CD review: Katy Perry, Prism

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Katy Perry's Prism is her third album.
Katy Perry's Prism is her third album.

Innuendo may seem too weak a word for a woman who attached two spray cans of whipped cream to her bra and had them twirling around for a video, but it's certainly a signature approach for Katy Perry.

Her 2010 album Teenage Dream was smattered with winks and nudges, along with notes about self-confidence and, of course, love lost and found. Now she's divorced from Russell Brand, frolicking with John Mayer, and proclaiming to be a whole new pop star. Except despite the burning of her blue wig, and comments about the inspiration of Eckhart Tolle, Prism covers fairly similar territory to Teenage Dream, although with slightly more blunt lyrics, and a new-found love of 90s house.

This is no bad thing of course - Perry has made an art form of frothy, anthemic, girly pop, and when she's at her best, it's hard to ignore the allure of the musical confection she produces with an army of Swedish hitmakers.

Roar, her first single, and the opening track, is the perfect example.

It may be full of cliches of self-empowerment - a woman leaving her nice, polite girl facade behind, and embracing her tiger within - but it's hard not to get caught up in the righteous vibe.

From there, she dives right into some cheeky lovin'. There's a little lighthearted mysticism (hence the Eckhart Tolle comments presumably) on Legendary Lovers with auras, lotus blooms, and third eyes dotted through its Bollywood-ish Eastern pop influences. And they might all sound innocuous enough on their own, but the way she coos "say my name like a scripture, my heart beating like a drum", there's no mistaking her intent.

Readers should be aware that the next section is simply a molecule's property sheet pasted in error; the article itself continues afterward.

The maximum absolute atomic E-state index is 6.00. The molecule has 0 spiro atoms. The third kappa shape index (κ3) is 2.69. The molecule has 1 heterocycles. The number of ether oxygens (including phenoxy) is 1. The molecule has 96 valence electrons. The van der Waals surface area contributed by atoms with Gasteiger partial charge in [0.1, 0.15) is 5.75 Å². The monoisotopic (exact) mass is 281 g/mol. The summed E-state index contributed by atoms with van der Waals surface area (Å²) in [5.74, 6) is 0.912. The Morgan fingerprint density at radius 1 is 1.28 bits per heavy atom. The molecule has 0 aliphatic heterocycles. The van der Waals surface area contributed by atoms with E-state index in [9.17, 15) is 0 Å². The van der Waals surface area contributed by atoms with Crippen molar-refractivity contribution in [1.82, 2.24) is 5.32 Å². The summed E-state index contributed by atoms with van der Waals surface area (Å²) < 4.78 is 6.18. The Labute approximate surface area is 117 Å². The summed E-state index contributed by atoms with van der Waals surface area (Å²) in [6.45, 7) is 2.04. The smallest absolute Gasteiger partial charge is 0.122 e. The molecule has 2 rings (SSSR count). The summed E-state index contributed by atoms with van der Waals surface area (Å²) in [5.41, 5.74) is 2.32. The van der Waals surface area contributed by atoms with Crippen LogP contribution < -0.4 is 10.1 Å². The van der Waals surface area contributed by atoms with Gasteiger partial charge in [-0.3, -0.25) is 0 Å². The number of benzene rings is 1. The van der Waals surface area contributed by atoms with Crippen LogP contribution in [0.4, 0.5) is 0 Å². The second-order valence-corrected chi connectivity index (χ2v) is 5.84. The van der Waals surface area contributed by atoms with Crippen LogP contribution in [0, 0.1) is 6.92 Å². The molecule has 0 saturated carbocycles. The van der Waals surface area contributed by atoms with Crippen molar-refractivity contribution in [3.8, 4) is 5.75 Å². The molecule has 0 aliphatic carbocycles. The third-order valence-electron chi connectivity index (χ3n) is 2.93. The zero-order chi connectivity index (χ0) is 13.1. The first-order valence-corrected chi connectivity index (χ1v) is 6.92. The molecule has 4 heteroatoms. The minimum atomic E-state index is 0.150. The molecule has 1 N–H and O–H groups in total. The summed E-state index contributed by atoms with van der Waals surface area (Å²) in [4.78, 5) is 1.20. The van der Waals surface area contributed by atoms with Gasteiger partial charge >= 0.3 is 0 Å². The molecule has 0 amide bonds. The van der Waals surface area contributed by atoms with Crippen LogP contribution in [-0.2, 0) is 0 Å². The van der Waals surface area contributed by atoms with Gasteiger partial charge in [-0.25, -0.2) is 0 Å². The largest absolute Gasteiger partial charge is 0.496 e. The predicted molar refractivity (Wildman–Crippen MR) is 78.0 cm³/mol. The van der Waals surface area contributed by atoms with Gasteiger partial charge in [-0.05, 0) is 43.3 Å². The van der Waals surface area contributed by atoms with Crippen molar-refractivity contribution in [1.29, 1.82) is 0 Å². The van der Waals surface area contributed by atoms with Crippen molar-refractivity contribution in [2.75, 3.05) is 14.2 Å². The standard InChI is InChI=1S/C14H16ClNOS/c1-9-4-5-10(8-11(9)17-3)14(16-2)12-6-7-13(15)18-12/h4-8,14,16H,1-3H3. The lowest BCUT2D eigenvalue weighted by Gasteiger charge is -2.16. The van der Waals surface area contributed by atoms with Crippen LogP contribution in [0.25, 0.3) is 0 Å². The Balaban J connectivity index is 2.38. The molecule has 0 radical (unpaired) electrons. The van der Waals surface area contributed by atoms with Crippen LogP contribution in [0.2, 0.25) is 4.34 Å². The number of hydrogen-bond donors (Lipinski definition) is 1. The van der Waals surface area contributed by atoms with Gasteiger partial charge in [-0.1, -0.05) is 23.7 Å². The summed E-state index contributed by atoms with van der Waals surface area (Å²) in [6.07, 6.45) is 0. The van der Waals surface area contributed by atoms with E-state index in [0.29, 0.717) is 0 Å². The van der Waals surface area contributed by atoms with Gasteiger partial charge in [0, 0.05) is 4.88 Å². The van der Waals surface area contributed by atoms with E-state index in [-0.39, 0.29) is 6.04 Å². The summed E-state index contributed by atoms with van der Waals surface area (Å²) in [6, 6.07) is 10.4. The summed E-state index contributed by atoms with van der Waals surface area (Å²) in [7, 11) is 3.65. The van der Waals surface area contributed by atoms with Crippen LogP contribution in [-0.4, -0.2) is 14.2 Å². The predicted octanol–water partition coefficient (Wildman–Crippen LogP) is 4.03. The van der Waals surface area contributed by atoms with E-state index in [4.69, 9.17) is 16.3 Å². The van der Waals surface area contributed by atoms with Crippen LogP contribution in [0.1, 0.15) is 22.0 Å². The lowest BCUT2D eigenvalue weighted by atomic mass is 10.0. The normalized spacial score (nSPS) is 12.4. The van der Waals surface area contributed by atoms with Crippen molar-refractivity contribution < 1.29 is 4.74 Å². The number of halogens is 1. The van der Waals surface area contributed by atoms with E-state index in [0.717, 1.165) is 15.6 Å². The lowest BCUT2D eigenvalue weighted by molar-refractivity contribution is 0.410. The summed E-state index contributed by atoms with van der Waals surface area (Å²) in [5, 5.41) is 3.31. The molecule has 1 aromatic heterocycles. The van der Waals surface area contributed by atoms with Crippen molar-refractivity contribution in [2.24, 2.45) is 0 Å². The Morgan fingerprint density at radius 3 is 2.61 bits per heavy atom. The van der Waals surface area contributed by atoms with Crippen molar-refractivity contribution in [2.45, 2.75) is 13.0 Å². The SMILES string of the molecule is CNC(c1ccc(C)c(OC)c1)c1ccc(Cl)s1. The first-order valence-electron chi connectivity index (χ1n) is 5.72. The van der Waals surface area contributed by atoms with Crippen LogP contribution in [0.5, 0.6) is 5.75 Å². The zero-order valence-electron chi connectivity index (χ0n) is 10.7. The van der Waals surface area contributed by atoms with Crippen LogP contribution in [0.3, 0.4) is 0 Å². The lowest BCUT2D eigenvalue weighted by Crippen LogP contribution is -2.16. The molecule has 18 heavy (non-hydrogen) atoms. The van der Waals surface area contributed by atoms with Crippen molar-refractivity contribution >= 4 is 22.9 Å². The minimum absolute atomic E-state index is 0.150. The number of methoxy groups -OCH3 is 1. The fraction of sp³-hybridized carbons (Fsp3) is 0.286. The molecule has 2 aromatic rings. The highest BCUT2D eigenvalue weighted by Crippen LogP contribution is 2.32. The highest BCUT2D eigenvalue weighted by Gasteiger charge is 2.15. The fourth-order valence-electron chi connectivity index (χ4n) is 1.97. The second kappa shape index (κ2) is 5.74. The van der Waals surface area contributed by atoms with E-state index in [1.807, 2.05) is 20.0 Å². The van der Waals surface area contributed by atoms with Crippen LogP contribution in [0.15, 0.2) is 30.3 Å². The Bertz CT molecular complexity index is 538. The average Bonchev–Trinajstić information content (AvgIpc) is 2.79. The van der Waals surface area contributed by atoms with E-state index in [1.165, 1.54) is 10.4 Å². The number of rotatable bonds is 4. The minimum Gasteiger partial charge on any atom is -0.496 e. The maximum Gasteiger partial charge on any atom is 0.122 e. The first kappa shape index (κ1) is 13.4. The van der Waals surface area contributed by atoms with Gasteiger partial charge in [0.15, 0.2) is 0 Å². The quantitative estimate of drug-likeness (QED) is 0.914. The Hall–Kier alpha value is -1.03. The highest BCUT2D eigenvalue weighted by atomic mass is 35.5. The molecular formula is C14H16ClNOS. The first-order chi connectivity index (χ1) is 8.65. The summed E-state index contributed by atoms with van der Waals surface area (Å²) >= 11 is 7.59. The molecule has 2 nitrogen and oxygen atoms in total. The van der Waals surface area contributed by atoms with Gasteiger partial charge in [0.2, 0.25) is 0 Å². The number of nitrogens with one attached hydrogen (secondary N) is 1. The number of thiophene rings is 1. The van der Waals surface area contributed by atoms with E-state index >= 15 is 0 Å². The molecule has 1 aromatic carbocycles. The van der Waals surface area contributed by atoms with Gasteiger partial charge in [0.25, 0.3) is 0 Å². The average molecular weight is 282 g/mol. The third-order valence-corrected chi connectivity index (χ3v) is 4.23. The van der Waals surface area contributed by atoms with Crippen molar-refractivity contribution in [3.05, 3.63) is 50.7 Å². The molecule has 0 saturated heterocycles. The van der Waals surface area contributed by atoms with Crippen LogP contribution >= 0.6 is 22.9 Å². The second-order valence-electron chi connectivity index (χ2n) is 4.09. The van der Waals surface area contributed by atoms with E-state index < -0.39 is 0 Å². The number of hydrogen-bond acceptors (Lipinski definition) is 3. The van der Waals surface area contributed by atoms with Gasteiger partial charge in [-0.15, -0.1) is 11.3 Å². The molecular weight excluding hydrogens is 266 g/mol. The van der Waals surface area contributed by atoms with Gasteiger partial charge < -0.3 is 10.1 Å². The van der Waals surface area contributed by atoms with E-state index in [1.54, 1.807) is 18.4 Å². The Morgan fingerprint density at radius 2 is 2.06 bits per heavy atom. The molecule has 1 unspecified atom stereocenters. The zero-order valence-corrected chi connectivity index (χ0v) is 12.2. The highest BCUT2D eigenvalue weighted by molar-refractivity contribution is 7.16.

The sugary disco-house of Birthday takes it a step further, with Perry commanding you to "pop your confetti" before chanting "Let me get you in your birthday suit, it's time to bring out the big balloons". Of course it ends with a Marilyn Monroe-esque "happy birthday", and despite the silliness, and gleamingly polished nature of the beats, it seems likely to be another easy summer hit.

Walking on Air, however, leaves any subtlety behind, and simply lets rip with "Just when I think I can't take any more, we go deeper and harder than ever before, we go higher and higher, I feel like I'm already there" It's like a homage to the 90s British house scene, a retro-hit tailor-made for pump gym classes everywhere.

Her second single, Unconditionally, is actually one of the least memorable ballads here, but it does signal a slight change of pace on the album, as she leaves behind the bouncy fun and innuendo, and gets a little more serious.

Dark Horse is all deep, dark Timbaland-esque beats and bleeps, Ghost sounds like it was written for Mr Brand (where all the love, promises, and commitment used to be, now there's just an empty pillow, or echo, or ghost). Love Me is a somewhat overdriven commitment to put herself first, and By The Grace of God is Perry revealing exactly how devastated she was by her and Brand's break-up.

The thankful exception is This is How We Do, a cheer for mischief and good times that follows on from California Gurls and Last Friday Night.

Perry is at her best when she's slyly pouting and celebrating the naughty side of life, rather than getting overly dramatic or bogged down in sincerity.

Stars: 3.5/5
Verdict: At her best when it's all about the innuendo.

- TimeOut

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